How did we decide that this level of spending is necessary? It can’t be that we “need” three to five times as many doctors as we did 40 years ago. The answer is that we don’t exactly “decide”. Tony Blair made a conscious decision to increase spending on the NHS, but he was probably responding to public perception of the quality of healthcare here compared to other wealthy European countries, following rather than shaping a public mood. Yet clearly the spending is driven by something, it is a function, somehow, of decisions that are taken by individuals responding to information picked up from contacts and colleagues.
I’ve been talking this week about the move from analogue to digital in breast cancer screening. This hasn’t happened in response to clinical need. Sure, the new machines have advantages over the old, but they don’t offer a step-change in performance. It seems rather that doctors are deciding to buy digital because they are conscious that manufacturers have stopped developing analogue. It doesn’t follow, though, that the process is straightforwardly determined by the manufacturers. The decision to switch to digital can’t have been an easy one for companies with a strong track record in analogue. My guess is that they were trying to provide what they expected customers to want and probably felt that the market was driving the shift. But the astonishing thing is that this cycle – customers making decisions based on what the market offers and the market offering what customers are expected to want – is taking place in a spiral of rapidly increasing costs. Digital mammography is roughly twice as expensive as analogue. Is someone somewhere making the judgement that that’s simply OK? Or maybe lots of people in different places are acting as though that is OK, because it’s hard to see how to act otherwise.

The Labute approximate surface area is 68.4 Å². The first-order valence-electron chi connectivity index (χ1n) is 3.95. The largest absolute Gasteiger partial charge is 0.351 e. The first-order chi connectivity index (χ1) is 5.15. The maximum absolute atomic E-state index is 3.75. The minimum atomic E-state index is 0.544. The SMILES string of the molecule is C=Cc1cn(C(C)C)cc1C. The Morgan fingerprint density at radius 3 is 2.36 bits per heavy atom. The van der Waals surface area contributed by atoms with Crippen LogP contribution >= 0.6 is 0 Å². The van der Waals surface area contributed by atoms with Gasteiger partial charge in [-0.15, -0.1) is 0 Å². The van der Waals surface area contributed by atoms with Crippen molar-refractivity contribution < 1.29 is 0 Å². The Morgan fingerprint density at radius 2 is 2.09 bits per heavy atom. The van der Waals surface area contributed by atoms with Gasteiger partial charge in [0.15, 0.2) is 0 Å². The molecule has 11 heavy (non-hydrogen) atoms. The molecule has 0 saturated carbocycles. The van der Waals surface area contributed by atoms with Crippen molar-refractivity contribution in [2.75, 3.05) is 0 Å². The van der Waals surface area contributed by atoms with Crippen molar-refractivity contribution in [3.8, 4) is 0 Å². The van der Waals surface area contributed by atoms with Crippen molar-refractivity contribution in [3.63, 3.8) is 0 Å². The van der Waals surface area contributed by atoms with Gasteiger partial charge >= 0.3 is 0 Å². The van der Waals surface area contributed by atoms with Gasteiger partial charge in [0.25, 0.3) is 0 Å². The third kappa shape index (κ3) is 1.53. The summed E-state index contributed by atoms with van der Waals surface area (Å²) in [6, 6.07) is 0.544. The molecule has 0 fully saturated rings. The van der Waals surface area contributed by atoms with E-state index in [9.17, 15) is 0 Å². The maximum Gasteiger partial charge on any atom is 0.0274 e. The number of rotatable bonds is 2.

CHIME in UCL Eprints chart (December 2009)

Henry W WPotts15 January 2010

The December 2009 top downloads from UCL Eprints is now available: the review on electronic patient records co-written by Henry Potts and Pippa Bark with Trish Greenhalgh et al. in Milbank Quarterly is at #13 with 108 downloads, while Bate & Robert (2002, in Public Administration) is at #19 with 76.

For the fourth quarter of 2009, Bate & Robert (2002) is at #14, while Kalra (2006, in IMIA Yearbook of Medical Informatics) is at #26. And for the year 2009 in total, it’s Kalra (2006) at #16, Bate & Robert (2002) at #18 and Potts (2005) at #31.

Electronic patient records are not a panacea

Henry W WPotts22 December 2009

Large-scale electronic patient record (EPR) programmes promise much but sometimes deliver little, according to a new study by UCL researchers including CHIME’s Dr Henry Potts and Pippa Bark. The study reviewed findings from hundreds of previous studies from all over the world.

The major literature review, published in the US journal Milbank Quarterly, identifies fundamental and often overlooked tensions in the design and implementation of EPR programmes. The findings have implications for President Obama’s election promise of “a computerized medical record for every American within five years”, and for other large-scale EPR programmes around the world.